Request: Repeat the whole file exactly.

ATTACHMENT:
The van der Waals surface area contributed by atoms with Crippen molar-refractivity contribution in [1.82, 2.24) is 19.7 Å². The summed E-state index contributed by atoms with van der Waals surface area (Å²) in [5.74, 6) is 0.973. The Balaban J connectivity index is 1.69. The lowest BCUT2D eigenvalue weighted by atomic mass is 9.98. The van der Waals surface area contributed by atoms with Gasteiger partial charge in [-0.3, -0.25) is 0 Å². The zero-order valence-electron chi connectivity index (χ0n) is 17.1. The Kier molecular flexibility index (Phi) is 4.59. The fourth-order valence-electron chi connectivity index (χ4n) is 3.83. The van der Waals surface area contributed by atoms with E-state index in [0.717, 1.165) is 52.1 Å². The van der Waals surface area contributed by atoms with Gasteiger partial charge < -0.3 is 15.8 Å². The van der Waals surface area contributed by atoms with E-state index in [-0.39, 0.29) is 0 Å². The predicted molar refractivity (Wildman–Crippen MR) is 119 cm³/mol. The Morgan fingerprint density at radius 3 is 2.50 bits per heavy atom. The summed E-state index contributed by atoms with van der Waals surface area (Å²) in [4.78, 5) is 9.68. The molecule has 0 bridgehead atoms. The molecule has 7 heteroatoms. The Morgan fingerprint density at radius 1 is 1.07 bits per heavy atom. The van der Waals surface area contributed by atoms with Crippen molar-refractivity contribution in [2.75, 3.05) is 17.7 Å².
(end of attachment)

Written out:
The van der Waals surface area contributed by atoms with Crippen molar-refractivity contribution in [1.82, 2.24) is 19.7 Å². The summed E-state index contributed by atoms with van der Waals surface area (Å²) in [5.74, 6) is 0.973. The Balaban J connectivity index is 1.69. The lowest BCUT2D eigenvalue weighted by atomic mass is 9.98. The van der Waals surface area contributed by atoms with Gasteiger partial charge in [-0.3, -0.25) is 0 Å². The zero-order valence-electron chi connectivity index (χ0n) is 17.1. The Kier molecular flexibility index (Phi) is 4.59. The fourth-order valence-electron chi connectivity index (χ4n) is 3.83. The van der Waals surface area contributed by atoms with E-state index in [0.717, 1.165) is 52.1 Å². The van der Waals surface area contributed by atoms with Gasteiger partial charge < -0.3 is 15.8 Å². The van der Waals surface area contributed by atoms with E-state index in [-0.39, 0.29) is 0 Å². The predicted molar refractivity (Wildman–Crippen MR) is 119 cm³/mol. The Morgan fingerprint density at radius 3 is 2.50 bits per heavy atom. The summed E-state index contributed by atoms with van der Waals surface area (Å²) in [4.78, 5) is 9.68. The molecule has 0 bridgehead atoms. The molecule has 7 heteroatoms. The Morgan fingerprint density at radius 1 is 1.07 bits per heavy atom. The van der Waals surface area contributed by atoms with Crippen molar-refractivity contribution in [2.75, 3.05) is 17.7 Å².